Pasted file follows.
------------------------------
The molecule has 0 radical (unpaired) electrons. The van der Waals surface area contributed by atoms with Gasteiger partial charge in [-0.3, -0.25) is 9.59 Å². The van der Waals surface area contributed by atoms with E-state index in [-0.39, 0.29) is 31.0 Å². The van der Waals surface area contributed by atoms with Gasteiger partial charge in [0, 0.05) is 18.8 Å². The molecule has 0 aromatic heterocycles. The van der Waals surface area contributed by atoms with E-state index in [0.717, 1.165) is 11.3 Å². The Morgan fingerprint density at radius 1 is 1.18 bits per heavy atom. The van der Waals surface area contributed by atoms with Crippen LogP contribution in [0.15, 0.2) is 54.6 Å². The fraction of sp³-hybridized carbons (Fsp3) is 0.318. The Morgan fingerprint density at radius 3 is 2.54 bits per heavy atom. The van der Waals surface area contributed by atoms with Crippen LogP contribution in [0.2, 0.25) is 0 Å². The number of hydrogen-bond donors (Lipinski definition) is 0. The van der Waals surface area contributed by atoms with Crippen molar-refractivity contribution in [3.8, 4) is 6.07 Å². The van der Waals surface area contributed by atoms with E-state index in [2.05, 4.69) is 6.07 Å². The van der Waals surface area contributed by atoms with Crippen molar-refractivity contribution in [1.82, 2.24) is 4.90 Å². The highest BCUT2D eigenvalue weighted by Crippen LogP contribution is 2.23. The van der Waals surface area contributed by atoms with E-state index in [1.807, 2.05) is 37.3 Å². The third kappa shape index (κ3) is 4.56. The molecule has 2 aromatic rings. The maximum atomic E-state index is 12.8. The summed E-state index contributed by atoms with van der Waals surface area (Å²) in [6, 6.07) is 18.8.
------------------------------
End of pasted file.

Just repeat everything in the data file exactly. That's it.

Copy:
The molecule has 0 radical (unpaired) electrons. The van der Waals surface area contributed by atoms with Gasteiger partial charge in [-0.3, -0.25) is 9.59 Å². The van der Waals surface area contributed by atoms with E-state index in [-0.39, 0.29) is 31.0 Å². The van der Waals surface area contributed by atoms with Gasteiger partial charge in [0, 0.05) is 18.8 Å². The molecule has 0 aromatic heterocycles. The van der Waals surface area contributed by atoms with E-state index in [0.717, 1.165) is 11.3 Å². The Morgan fingerprint density at radius 1 is 1.18 bits per heavy atom. The van der Waals surface area contributed by atoms with Crippen LogP contribution in [0.15, 0.2) is 54.6 Å². The fraction of sp³-hybridized carbons (Fsp3) is 0.318. The Morgan fingerprint density at radius 3 is 2.54 bits per heavy atom. The van der Waals surface area contributed by atoms with Crippen LogP contribution in [0.2, 0.25) is 0 Å². The number of hydrogen-bond donors (Lipinski definition) is 0. The van der Waals surface area contributed by atoms with Crippen molar-refractivity contribution in [3.8, 4) is 6.07 Å². The van der Waals surface area contributed by atoms with E-state index in [2.05, 4.69) is 6.07 Å². The van der Waals surface area contributed by atoms with Crippen molar-refractivity contribution in [1.82, 2.24) is 4.90 Å². The highest BCUT2D eigenvalue weighted by Crippen LogP contribution is 2.23. The van der Waals surface area contributed by atoms with E-state index in [1.807, 2.05) is 37.3 Å². The third kappa shape index (κ3) is 4.56. The molecule has 2 aromatic rings. The maximum atomic E-state index is 12.8. The summed E-state index contributed by atoms with van der Waals surface area (Å²) in [6, 6.07) is 18.8.